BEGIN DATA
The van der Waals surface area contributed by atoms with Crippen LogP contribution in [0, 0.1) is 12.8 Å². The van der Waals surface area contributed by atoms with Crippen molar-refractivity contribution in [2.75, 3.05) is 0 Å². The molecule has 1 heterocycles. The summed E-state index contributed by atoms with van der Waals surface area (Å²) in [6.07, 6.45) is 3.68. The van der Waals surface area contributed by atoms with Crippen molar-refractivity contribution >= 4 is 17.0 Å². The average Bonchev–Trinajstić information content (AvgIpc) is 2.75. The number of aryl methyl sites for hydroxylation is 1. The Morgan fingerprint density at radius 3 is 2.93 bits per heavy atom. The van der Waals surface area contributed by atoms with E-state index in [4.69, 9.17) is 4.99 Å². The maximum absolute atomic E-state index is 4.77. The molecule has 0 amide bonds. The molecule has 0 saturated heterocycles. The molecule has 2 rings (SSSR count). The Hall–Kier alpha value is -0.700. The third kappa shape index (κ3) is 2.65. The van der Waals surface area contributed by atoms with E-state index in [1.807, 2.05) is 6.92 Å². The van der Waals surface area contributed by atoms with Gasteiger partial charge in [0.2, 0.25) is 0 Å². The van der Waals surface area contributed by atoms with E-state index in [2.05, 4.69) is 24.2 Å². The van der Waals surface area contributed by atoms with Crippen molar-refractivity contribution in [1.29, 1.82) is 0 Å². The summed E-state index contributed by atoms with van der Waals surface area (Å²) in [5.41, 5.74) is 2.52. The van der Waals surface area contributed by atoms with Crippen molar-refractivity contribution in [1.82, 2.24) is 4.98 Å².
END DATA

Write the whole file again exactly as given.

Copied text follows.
The van der Waals surface area contributed by atoms with Crippen LogP contribution in [0, 0.1) is 12.8 Å². The van der Waals surface area contributed by atoms with Crippen molar-refractivity contribution in [2.75, 3.05) is 0 Å². The molecule has 1 heterocycles. The summed E-state index contributed by atoms with van der Waals surface area (Å²) in [6.07, 6.45) is 3.68. The van der Waals surface area contributed by atoms with Crippen molar-refractivity contribution >= 4 is 17.0 Å². The average Bonchev–Trinajstić information content (AvgIpc) is 2.75. The number of aryl methyl sites for hydroxylation is 1. The Morgan fingerprint density at radius 3 is 2.93 bits per heavy atom. The van der Waals surface area contributed by atoms with E-state index in [4.69, 9.17) is 4.99 Å². The maximum absolute atomic E-state index is 4.77. The molecule has 0 amide bonds. The molecule has 0 saturated heterocycles. The molecule has 2 rings (SSSR count). The Hall–Kier alpha value is -0.700. The third kappa shape index (κ3) is 2.65. The van der Waals surface area contributed by atoms with E-state index in [1.807, 2.05) is 6.92 Å². The van der Waals surface area contributed by atoms with Gasteiger partial charge in [0.2, 0.25) is 0 Å². The van der Waals surface area contributed by atoms with E-state index in [2.05, 4.69) is 24.2 Å². The van der Waals surface area contributed by atoms with Crippen molar-refractivity contribution in [1.29, 1.82) is 0 Å². The summed E-state index contributed by atoms with van der Waals surface area (Å²) in [5.41, 5.74) is 2.52. The van der Waals surface area contributed by atoms with Crippen molar-refractivity contribution in [1.82, 2.24) is 4.98 Å².